Take only staples, leave only electronics

It’s hard not to view the coverage of Saturday’s devastating earthquake in Chile as a parallel study in aftermaths with Haiti’s January quake. I’ve only had two or three news cycles to observe, but already the the media obsession with looting (is it happening? is it not happening?) seems apparent. The article I read in this morning’s paper even left the impression that President Michelle Bachelet’s request for outside aid had to do with the looters rather than the massive, widespread destruction. So I was astonished and heartened by the anecdote below, which captures a bit of culture-making in crisis, as the powerful and the powerless come to conflict and, amazingly given the way these things sometimes turn out, negotiate a more helpful solution.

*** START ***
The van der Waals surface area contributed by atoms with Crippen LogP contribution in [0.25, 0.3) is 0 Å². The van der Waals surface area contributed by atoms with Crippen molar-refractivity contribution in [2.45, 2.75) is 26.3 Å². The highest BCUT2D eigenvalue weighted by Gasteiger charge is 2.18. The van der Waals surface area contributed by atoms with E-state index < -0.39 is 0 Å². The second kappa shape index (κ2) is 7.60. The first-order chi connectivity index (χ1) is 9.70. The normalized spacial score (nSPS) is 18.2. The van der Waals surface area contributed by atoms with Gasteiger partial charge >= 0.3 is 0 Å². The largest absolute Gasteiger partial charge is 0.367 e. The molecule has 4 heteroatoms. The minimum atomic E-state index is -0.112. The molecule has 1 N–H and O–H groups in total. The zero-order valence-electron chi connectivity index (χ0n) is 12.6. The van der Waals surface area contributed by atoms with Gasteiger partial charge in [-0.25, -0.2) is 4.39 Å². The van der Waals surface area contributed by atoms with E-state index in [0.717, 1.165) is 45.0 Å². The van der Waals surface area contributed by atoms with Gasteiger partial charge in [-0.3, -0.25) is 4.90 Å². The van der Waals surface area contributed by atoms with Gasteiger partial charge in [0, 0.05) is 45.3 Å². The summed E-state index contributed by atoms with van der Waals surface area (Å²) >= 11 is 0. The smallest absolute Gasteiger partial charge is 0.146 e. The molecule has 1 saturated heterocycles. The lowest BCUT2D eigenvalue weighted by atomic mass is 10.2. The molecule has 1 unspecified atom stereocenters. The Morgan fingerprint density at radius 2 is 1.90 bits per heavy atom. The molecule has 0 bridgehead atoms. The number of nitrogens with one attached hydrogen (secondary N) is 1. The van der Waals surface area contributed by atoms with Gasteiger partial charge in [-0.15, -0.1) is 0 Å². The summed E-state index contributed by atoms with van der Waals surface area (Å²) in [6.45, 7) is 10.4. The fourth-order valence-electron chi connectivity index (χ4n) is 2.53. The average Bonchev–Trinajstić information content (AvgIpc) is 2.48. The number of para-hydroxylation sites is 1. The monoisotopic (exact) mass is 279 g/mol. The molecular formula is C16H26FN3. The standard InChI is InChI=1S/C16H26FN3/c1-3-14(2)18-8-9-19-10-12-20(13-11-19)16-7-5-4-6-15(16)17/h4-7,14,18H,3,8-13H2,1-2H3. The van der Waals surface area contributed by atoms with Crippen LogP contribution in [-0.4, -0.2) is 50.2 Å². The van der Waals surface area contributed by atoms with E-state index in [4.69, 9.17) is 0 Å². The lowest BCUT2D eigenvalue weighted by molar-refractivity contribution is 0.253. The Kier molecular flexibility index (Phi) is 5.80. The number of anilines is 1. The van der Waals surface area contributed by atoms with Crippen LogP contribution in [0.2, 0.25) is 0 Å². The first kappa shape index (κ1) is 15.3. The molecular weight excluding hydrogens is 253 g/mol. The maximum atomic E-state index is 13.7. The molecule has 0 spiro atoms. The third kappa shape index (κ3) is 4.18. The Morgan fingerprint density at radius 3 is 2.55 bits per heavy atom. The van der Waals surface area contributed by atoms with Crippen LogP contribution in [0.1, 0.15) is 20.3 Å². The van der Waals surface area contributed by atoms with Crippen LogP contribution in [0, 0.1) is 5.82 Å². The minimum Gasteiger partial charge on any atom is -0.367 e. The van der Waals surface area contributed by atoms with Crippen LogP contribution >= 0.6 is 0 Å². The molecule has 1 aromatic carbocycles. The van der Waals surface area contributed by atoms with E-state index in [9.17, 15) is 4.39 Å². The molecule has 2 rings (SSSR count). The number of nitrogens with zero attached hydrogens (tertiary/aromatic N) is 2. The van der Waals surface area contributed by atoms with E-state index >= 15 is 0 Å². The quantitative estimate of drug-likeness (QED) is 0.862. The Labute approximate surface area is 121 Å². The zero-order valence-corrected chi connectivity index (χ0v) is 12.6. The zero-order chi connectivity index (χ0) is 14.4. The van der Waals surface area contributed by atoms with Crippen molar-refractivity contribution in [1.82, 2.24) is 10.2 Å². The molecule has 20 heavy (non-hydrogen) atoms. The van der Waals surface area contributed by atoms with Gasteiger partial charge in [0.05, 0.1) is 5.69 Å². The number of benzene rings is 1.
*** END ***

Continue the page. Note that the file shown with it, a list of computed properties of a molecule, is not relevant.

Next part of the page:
The police fired water cannons and tear gas to disperse hundreds of people who forced their way into shuttered shops in the southern city of Concepción, which was devastated. But law enforcement authorities, heeding the cries of residents that they lacked food and water, eventually settled on a system that allowed staples to be taken but not televisions and other electronic goods.


Originally published at culture-making.com.

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